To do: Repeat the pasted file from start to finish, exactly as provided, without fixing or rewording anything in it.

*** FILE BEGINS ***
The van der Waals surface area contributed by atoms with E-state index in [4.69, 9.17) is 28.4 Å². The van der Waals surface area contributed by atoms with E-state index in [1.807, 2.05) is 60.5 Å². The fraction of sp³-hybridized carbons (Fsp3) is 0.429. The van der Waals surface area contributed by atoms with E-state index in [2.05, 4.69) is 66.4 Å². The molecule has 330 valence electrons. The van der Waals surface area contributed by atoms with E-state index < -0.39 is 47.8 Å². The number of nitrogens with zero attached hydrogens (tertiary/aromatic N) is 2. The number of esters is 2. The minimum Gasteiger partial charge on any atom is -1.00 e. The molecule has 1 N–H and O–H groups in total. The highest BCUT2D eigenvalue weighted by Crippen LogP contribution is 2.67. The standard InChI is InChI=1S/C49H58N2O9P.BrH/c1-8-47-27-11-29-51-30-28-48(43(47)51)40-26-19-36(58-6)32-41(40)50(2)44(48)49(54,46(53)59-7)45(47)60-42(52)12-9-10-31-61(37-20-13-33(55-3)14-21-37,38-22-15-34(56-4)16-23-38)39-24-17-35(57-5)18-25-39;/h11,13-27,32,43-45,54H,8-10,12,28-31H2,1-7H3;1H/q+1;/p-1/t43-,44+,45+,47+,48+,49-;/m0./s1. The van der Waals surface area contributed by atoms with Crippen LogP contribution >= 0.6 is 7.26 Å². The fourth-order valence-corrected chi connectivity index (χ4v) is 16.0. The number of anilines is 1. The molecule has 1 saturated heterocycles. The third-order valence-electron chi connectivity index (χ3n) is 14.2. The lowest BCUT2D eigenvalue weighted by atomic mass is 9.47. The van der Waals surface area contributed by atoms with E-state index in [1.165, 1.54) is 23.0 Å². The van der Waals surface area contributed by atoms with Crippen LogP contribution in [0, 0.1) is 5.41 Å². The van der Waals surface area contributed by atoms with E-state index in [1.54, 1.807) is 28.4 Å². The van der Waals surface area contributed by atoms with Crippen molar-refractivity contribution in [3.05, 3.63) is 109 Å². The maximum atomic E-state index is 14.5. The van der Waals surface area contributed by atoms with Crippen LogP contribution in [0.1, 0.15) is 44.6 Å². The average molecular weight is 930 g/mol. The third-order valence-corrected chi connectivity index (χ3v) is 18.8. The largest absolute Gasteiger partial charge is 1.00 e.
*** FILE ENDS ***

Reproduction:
The van der Waals surface area contributed by atoms with E-state index in [4.69, 9.17) is 28.4 Å². The van der Waals surface area contributed by atoms with E-state index in [1.807, 2.05) is 60.5 Å². The fraction of sp³-hybridized carbons (Fsp3) is 0.429. The van der Waals surface area contributed by atoms with E-state index in [2.05, 4.69) is 66.4 Å². The molecule has 330 valence electrons. The van der Waals surface area contributed by atoms with E-state index < -0.39 is 47.8 Å². The number of nitrogens with zero attached hydrogens (tertiary/aromatic N) is 2. The number of esters is 2. The minimum Gasteiger partial charge on any atom is -1.00 e. The molecule has 1 N–H and O–H groups in total. The highest BCUT2D eigenvalue weighted by Crippen LogP contribution is 2.67. The standard InChI is InChI=1S/C49H58N2O9P.BrH/c1-8-47-27-11-29-51-30-28-48(43(47)51)40-26-19-36(58-6)32-41(40)50(2)44(48)49(54,46(53)59-7)45(47)60-42(52)12-9-10-31-61(37-20-13-33(55-3)14-21-37,38-22-15-34(56-4)16-23-38)39-24-17-35(57-5)18-25-39;/h11,13-27,32,43-45,54H,8-10,12,28-31H2,1-7H3;1H/q+1;/p-1/t43-,44+,45+,47+,48+,49-;/m0./s1. The van der Waals surface area contributed by atoms with Crippen LogP contribution >= 0.6 is 7.26 Å². The fourth-order valence-corrected chi connectivity index (χ4v) is 16.0. The number of anilines is 1. The molecule has 1 saturated heterocycles. The third-order valence-electron chi connectivity index (χ3n) is 14.2. The lowest BCUT2D eigenvalue weighted by atomic mass is 9.47. The van der Waals surface area contributed by atoms with E-state index in [1.165, 1.54) is 23.0 Å². The van der Waals surface area contributed by atoms with Crippen LogP contribution in [0, 0.1) is 5.41 Å². The van der Waals surface area contributed by atoms with E-state index in [1.54, 1.807) is 28.4 Å². The van der Waals surface area contributed by atoms with Crippen molar-refractivity contribution in [3.05, 3.63) is 109 Å². The maximum atomic E-state index is 14.5. The van der Waals surface area contributed by atoms with Crippen LogP contribution in [0.1, 0.15) is 44.6 Å². The average molecular weight is 930 g/mol. The third-order valence-corrected chi connectivity index (χ3v) is 18.8. The largest absolute Gasteiger partial charge is 1.00 e.